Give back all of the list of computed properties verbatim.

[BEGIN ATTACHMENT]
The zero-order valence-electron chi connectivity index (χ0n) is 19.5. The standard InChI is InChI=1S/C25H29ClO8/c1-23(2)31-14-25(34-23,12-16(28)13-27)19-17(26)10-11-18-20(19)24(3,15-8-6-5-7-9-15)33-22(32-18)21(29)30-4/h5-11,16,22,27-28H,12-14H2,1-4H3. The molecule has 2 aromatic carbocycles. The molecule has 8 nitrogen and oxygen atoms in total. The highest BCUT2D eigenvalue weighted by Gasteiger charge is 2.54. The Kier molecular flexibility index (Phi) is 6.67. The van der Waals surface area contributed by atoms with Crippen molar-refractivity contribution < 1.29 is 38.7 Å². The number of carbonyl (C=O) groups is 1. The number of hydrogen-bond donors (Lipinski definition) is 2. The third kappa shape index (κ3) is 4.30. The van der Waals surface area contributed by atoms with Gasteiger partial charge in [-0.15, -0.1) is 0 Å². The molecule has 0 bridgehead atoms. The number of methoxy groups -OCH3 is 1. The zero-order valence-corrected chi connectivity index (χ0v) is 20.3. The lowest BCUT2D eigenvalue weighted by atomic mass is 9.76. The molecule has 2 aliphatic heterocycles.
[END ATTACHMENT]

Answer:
The zero-order valence-electron chi connectivity index (χ0n) is 19.5. The standard InChI is InChI=1S/C25H29ClO8/c1-23(2)31-14-25(34-23,12-16(28)13-27)19-17(26)10-11-18-20(19)24(3,15-8-6-5-7-9-15)33-22(32-18)21(29)30-4/h5-11,16,22,27-28H,12-14H2,1-4H3. The molecule has 2 aromatic carbocycles. The molecule has 8 nitrogen and oxygen atoms in total. The highest BCUT2D eigenvalue weighted by Gasteiger charge is 2.54. The Kier molecular flexibility index (Phi) is 6.67. The van der Waals surface area contributed by atoms with Crippen molar-refractivity contribution < 1.29 is 38.7 Å². The number of carbonyl (C=O) groups is 1. The number of hydrogen-bond donors (Lipinski definition) is 2. The third kappa shape index (κ3) is 4.30. The van der Waals surface area contributed by atoms with Gasteiger partial charge in [-0.15, -0.1) is 0 Å². The molecule has 0 bridgehead atoms. The number of methoxy groups -OCH3 is 1. The zero-order valence-corrected chi connectivity index (χ0v) is 20.3. The lowest BCUT2D eigenvalue weighted by atomic mass is 9.76. The molecule has 2 aliphatic heterocycles.